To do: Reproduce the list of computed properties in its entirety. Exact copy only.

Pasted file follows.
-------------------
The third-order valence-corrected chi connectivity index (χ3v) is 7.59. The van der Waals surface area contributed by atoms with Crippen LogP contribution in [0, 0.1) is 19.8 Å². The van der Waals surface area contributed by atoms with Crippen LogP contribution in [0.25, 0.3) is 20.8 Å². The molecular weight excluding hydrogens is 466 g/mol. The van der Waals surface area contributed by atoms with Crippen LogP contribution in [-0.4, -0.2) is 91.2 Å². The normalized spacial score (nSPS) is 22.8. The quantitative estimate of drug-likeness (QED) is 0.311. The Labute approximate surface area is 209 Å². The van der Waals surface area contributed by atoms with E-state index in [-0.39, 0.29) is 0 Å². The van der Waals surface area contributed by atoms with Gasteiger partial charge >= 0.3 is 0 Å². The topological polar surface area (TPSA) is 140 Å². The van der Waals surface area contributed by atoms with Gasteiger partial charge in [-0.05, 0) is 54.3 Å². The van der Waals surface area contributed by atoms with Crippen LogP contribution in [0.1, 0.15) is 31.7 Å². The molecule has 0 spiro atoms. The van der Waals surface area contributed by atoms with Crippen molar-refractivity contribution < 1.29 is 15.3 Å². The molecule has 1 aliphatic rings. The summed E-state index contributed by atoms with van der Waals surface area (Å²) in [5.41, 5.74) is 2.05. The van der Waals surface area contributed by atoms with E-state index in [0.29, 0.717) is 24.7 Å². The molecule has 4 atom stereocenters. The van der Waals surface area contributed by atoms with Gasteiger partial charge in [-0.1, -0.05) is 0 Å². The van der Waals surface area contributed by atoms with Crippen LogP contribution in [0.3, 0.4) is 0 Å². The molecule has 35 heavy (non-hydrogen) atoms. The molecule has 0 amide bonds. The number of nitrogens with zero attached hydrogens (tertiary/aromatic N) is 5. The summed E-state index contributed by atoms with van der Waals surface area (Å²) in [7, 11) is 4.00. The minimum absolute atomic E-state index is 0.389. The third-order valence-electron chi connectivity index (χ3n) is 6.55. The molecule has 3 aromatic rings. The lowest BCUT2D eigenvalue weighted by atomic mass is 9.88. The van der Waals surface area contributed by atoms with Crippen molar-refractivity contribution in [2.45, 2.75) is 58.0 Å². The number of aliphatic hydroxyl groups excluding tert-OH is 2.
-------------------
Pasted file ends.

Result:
The third-order valence-corrected chi connectivity index (χ3v) is 7.59. The van der Waals surface area contributed by atoms with Crippen LogP contribution in [0, 0.1) is 19.8 Å². The van der Waals surface area contributed by atoms with Crippen LogP contribution in [0.25, 0.3) is 20.8 Å². The molecular weight excluding hydrogens is 466 g/mol. The van der Waals surface area contributed by atoms with Crippen LogP contribution in [-0.4, -0.2) is 91.2 Å². The normalized spacial score (nSPS) is 22.8. The quantitative estimate of drug-likeness (QED) is 0.311. The Labute approximate surface area is 209 Å². The van der Waals surface area contributed by atoms with E-state index in [-0.39, 0.29) is 0 Å². The van der Waals surface area contributed by atoms with Gasteiger partial charge >= 0.3 is 0 Å². The topological polar surface area (TPSA) is 140 Å². The van der Waals surface area contributed by atoms with Gasteiger partial charge in [-0.05, 0) is 54.3 Å². The van der Waals surface area contributed by atoms with Crippen LogP contribution in [0.1, 0.15) is 31.7 Å². The molecule has 0 spiro atoms. The van der Waals surface area contributed by atoms with Crippen molar-refractivity contribution < 1.29 is 15.3 Å². The molecule has 1 aliphatic rings. The summed E-state index contributed by atoms with van der Waals surface area (Å²) in [5.41, 5.74) is 2.05. The van der Waals surface area contributed by atoms with E-state index in [0.29, 0.717) is 24.7 Å². The molecule has 4 atom stereocenters. The van der Waals surface area contributed by atoms with Gasteiger partial charge in [-0.1, -0.05) is 0 Å². The van der Waals surface area contributed by atoms with Crippen LogP contribution in [0.3, 0.4) is 0 Å². The molecule has 35 heavy (non-hydrogen) atoms. The molecule has 0 amide bonds. The number of nitrogens with zero attached hydrogens (tertiary/aromatic N) is 5. The summed E-state index contributed by atoms with van der Waals surface area (Å²) in [7, 11) is 4.00. The minimum absolute atomic E-state index is 0.389. The third-order valence-electron chi connectivity index (χ3n) is 6.55. The molecule has 3 aromatic rings. The lowest BCUT2D eigenvalue weighted by atomic mass is 9.88. The van der Waals surface area contributed by atoms with Crippen molar-refractivity contribution in [2.45, 2.75) is 58.0 Å². The number of aliphatic hydroxyl groups excluding tert-OH is 2.